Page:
Family History from my great grandmother’s pen

Family history - Genealogy research

My great grandmother Mary Ellen Williams (Marshall)

Do you have some family history documents that need transcribed? I do. You know I’ve transcribed several but have a few yet to do. One of my favorites is an essay my great-grandmother wrote. I assume she was a student when this was written and was one of her weekly English compositions. There wasn’t a date on it but since she was born in 1871 I’d guess it was written in the mid to late 1880s.

As a family historian some of the contents are amazing and I’ll talk about them after you read it.

So here is a transcription of a hand written essay by Mary Ellen Williams

 

Rainy Days

For my part, I like rainy days, to be sure, one can’t go away from home and is not very liable to receive visits, yet there are many pleasant things which may be done on a rainy day, while if it were sunshiny, one might never think of them. In the first place, if I can get a good book to read I don’t care how it may storm outside for I am oblivious to all around me. But if I can’t get a book my next greatest pleasure is to go up to the attic and rummage among the old things there. I wish you could see some of the queer and ancient things I find. There is a spinning wheel two hundred years old which I don’t doubt has many a time buzzed in the presence of Washington for great-grandmother Williams knew him well. I’ve tried several times to spin with it and such work as I’ve made!! But it’s fun. [Read more…]

The Fourth Generation is Where the Link Breaks in Passing Down Family History

Downing Family Cemetery

I wrote this post nearly four years ago. As I reread it I thought it’s just as true today as it was when I wrote it. In fact this post has given me a little extra motivational push as I start a new year of family research. After you read it let me know what you think!

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I read Marian’s Roots and Rambles blog post regarding the Marisa Tomei episode of Who Do You Think You Are, a couple of weeks ago. An observation Marian made has stayed with me in these succeeding days.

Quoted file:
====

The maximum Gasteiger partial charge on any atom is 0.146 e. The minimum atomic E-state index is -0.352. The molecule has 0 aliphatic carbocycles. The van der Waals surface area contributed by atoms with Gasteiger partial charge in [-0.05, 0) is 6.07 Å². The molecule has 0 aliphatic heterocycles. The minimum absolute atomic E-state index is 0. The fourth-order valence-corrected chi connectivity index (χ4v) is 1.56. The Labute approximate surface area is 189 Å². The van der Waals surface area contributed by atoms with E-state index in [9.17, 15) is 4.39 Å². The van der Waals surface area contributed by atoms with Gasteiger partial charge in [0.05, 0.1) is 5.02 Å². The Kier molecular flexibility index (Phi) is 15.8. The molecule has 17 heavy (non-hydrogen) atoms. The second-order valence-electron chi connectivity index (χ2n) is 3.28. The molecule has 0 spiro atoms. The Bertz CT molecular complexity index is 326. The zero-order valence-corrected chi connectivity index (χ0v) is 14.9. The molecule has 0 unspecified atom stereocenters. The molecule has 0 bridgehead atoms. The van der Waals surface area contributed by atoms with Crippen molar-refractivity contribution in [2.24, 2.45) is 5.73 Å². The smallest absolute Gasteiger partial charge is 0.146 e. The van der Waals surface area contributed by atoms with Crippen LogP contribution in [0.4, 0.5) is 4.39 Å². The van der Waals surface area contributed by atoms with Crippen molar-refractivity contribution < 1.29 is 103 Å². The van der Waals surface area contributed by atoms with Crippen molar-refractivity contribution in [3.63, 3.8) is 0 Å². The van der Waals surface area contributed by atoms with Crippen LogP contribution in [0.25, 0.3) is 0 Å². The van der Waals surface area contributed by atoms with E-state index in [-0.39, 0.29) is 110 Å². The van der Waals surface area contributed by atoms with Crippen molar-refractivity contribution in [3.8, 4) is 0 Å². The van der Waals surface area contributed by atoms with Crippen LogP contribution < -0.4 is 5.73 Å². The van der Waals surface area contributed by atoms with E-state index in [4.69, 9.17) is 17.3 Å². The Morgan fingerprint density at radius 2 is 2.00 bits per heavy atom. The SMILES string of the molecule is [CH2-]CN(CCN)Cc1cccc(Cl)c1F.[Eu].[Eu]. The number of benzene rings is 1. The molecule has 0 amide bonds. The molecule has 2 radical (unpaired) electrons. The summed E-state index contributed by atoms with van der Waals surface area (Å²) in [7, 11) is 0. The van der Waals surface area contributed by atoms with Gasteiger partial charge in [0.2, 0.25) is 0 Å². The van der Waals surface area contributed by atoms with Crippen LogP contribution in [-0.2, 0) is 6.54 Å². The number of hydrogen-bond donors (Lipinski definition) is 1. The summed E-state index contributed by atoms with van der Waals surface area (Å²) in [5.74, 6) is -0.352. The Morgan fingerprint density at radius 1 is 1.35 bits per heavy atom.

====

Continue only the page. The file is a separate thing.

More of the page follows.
In her blog post Marian concludes, “ . . . the fourth generation is where the link breaks in families.”  She goes on to say, “It may be that events such as immigration or early death are really the factors behind these breaks. But none the less by the fourth generation family history information is either lost, forgotten or morphed into something erroneous.” [Read more…]

Here’s to a year of family history research, tearing down some brick walls and a cool new website!

Genealogy Research

 

Happy New Year Genealogy friends!

Did you enjoy the holidays as they whisked in and out of our lives? I sure did! That along with lots of other things going on in my life put me off the grid for awhile but it’s all been good stuff!

The big thing – I changed jobs! With training, new hours and working different days of the week, my family research and blogging had been put on hold. But I think I’ve got a handle on things now and life has returned to a somewhat regular routine. So here I am – back to blogging and getting back into research. Hurray!!

In addition, as you know since you’re here, I’ve been working on this new site. I wanted to update Genealogy Circle and I’m happy with the way it’s shaping up. Oh, they’ll be more tweaks along the way but I’m liking the new look! What do you think?

Eventually I’ll take down www.genealogycircle.com and point that address here. Even though I’ll leave www.genealogycircle.com up for awhile anything new will be posted here.

So here’s to a new year of family history research, tearing down some brick walls and a cool new website!!